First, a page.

HA -v- London Borough of Lewisham (anonymity order)

Administrative CourtHigh CourtKing's Bench DivisionAnonymity Order

Claim number: CO/2035/2023

In the High Court of Justice
King’s Bench Division
Administrative Court

5 July 2023


Clive Sheldon KC, sitting as a Deputy Judge of the High Court


The King on the application of


London Borough of Lewisham


Notification of the Judge’s decision on the application for permission to apply for judicial review (CPR 54.11, 54.12)
Following consideration of the documents lodged by the Claimant and the Acknowledgement of Service filed by the Defendant
ORDER by Clive Sheldon KC, sitting as a Deputy Judge of the High Court

  1. The Claimant shall be anonymised in these proceedings, and referred to as “HA”.
  2. The application for permission to apply for judicial review is refused.
  3. No order for costs.


  1. I grant an anonymity order with respect to the Claimant. On any view, the Claimant is a vulnerable individual, and an anonymity order is necessary to protect her interests. There is also, in my view, no public interest in knowing her particular name or details.
  2. With respect to the application for permission: the Claimant, who is an asylum seeker from Eritrea, seeks to challenge the Defendant local authority’s decision refusing to make a re-assessment of the Claimant’s age. A fully-Merton compliant age assessment was carried out and the decision reached on 10 February 2023. The conclusion reached was that the Claimant was between 22-23 years old, and not 17 as the Claimant maintained. That assessment is not challenged. Rather, the Claimant seeks to challenge the decision not to re-assess her age following the provision to the Defendant of a statement from Mr. Joshua Singer, a Children’s Advisor at the Age Dispute project of the Refugee Council. Mr. Singer states that he met with the Claimant for 1 ½ hours, and had frequent contact with her via text and email messages. Mr. Singer states that based on her physical appearance the Claimant looked between 17-19 years old, and that he believed that her presentation and behaviour was consistent with other 17 year old unaccompanied asylum seeking children of a similar background, gender and nationality.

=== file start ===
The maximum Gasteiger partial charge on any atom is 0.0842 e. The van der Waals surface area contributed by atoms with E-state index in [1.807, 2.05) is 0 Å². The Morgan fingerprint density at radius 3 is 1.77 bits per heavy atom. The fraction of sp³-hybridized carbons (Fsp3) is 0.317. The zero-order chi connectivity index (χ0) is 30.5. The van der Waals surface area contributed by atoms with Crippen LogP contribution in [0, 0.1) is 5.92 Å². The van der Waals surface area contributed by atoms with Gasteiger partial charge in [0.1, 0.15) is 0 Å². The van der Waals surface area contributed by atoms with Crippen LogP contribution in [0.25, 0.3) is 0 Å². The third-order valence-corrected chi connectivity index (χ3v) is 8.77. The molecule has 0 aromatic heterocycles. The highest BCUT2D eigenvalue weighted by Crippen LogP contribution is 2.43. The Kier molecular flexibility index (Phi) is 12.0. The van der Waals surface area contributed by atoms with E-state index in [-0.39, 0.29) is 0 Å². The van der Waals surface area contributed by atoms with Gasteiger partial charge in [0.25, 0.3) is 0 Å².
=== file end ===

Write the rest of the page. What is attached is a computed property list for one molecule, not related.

3. In my judgment, there is no arguable basis to challenge the Defendant’s decision, for the reasons set out in the Summary Grounds. I note, in particular, that the threshold for challenging a decision not to re-assess is a high one: in R (BM) v. Hackney LBC [2016] EWHC 3338 at [69] (per Leigh-Ann Mulcahy QC, sitting as a deputy judge of the High Court), the test is whether the local authority believes that on the basis of the further information “a significantly different conclusion might be reached. That is a higher test and involves consideration of the degree to which the material might impact on the existing age assessment.” This test requires more than that the new material might have a bearing on the existing assessment.
  4. The Defendant’s decision not to re-assess – on the basis that in its view a significantly different conclusion would not be reached – was not arguably irrational. The Defendant correctly identified that the new material did not consist of an authoritative document. Rather, it was the opinion of someone (however qualified and experienced) who had met with the Claimant on one occasion. There was already ample material available to the Defendant from individuals who had spent more time with the Claimant, and in dynamic real-life settings, than had Mr. Singer. This included the view of the Claimant’s tutor, who considered that she was 17. The overall view of the assessors, based on a holistic consideration of the various materials available to them was that the Claimant was 22-23 years of age. It cannot sensibly be argued that Mr. Singer’s opinion had any real prospect of affecting that conclusion.
  5. In its Summary Grounds, the Defendant states that costs are sought. Nevertheless, no schedule was provided. In the circumstances, it is not possible for me to summarily assess costs. Further, it would not in my view be a good use of Court resources for the matter of costs to be deferred to a later stage and then looked at separately from this application for permission on the papers. This is especially the case where the Claimant is legally aided and the prospect of any recovery of costs will probably be quite slender. Of course, if the application is renewed at an oral hearing, and the Claimant is unsuccessful, the Defendant can make an application for the costs of preparing its Acknowledgment of Service at that stage.